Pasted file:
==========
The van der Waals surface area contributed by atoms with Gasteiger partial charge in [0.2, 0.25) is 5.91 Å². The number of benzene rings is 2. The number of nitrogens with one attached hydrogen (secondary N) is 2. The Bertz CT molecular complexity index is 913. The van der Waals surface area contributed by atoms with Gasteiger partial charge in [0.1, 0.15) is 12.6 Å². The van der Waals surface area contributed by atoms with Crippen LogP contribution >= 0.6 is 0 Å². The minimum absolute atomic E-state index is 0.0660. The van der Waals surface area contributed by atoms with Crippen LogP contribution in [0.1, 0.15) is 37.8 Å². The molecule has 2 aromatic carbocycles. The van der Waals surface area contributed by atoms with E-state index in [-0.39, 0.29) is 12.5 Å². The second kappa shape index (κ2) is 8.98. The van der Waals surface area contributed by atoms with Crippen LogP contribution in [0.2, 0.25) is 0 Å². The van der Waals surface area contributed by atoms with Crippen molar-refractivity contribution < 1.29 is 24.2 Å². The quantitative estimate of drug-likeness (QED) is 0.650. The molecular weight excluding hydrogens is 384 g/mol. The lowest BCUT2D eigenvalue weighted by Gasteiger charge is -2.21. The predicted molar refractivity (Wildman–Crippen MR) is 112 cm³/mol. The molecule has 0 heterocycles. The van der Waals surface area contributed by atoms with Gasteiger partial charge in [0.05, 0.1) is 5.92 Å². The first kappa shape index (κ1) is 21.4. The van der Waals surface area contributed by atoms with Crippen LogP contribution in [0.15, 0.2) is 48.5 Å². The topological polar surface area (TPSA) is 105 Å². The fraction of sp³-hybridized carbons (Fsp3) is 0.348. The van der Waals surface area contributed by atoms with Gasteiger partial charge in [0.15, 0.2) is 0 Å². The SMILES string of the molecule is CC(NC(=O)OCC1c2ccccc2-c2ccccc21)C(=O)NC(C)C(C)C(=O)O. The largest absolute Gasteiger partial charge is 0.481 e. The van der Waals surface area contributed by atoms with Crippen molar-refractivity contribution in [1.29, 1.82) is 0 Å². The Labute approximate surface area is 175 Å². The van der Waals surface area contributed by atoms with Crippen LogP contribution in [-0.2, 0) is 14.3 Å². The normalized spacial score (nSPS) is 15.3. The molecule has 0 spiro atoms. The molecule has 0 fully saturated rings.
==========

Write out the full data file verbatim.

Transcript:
The van der Waals surface area contributed by atoms with Gasteiger partial charge in [0.2, 0.25) is 5.91 Å². The number of benzene rings is 2. The number of nitrogens with one attached hydrogen (secondary N) is 2. The Bertz CT molecular complexity index is 913. The van der Waals surface area contributed by atoms with Gasteiger partial charge in [0.1, 0.15) is 12.6 Å². The van der Waals surface area contributed by atoms with Crippen LogP contribution >= 0.6 is 0 Å². The minimum absolute atomic E-state index is 0.0660. The van der Waals surface area contributed by atoms with Crippen LogP contribution in [0.1, 0.15) is 37.8 Å². The molecule has 2 aromatic carbocycles. The van der Waals surface area contributed by atoms with E-state index in [-0.39, 0.29) is 12.5 Å². The second kappa shape index (κ2) is 8.98. The van der Waals surface area contributed by atoms with Crippen LogP contribution in [0.2, 0.25) is 0 Å². The van der Waals surface area contributed by atoms with Crippen molar-refractivity contribution < 1.29 is 24.2 Å². The quantitative estimate of drug-likeness (QED) is 0.650. The molecular weight excluding hydrogens is 384 g/mol. The lowest BCUT2D eigenvalue weighted by Gasteiger charge is -2.21. The predicted molar refractivity (Wildman–Crippen MR) is 112 cm³/mol. The molecule has 0 heterocycles. The van der Waals surface area contributed by atoms with Gasteiger partial charge in [0.05, 0.1) is 5.92 Å². The first kappa shape index (κ1) is 21.4. The van der Waals surface area contributed by atoms with Crippen LogP contribution in [0.15, 0.2) is 48.5 Å². The topological polar surface area (TPSA) is 105 Å². The fraction of sp³-hybridized carbons (Fsp3) is 0.348. The van der Waals surface area contributed by atoms with Gasteiger partial charge in [0.15, 0.2) is 0 Å². The SMILES string of the molecule is CC(NC(=O)OCC1c2ccccc2-c2ccccc21)C(=O)NC(C)C(C)C(=O)O. The largest absolute Gasteiger partial charge is 0.481 e. The van der Waals surface area contributed by atoms with Crippen molar-refractivity contribution in [1.29, 1.82) is 0 Å². The Labute approximate surface area is 175 Å². The van der Waals surface area contributed by atoms with Crippen LogP contribution in [-0.2, 0) is 14.3 Å². The normalized spacial score (nSPS) is 15.3. The molecule has 0 spiro atoms. The molecule has 0 fully saturated rings.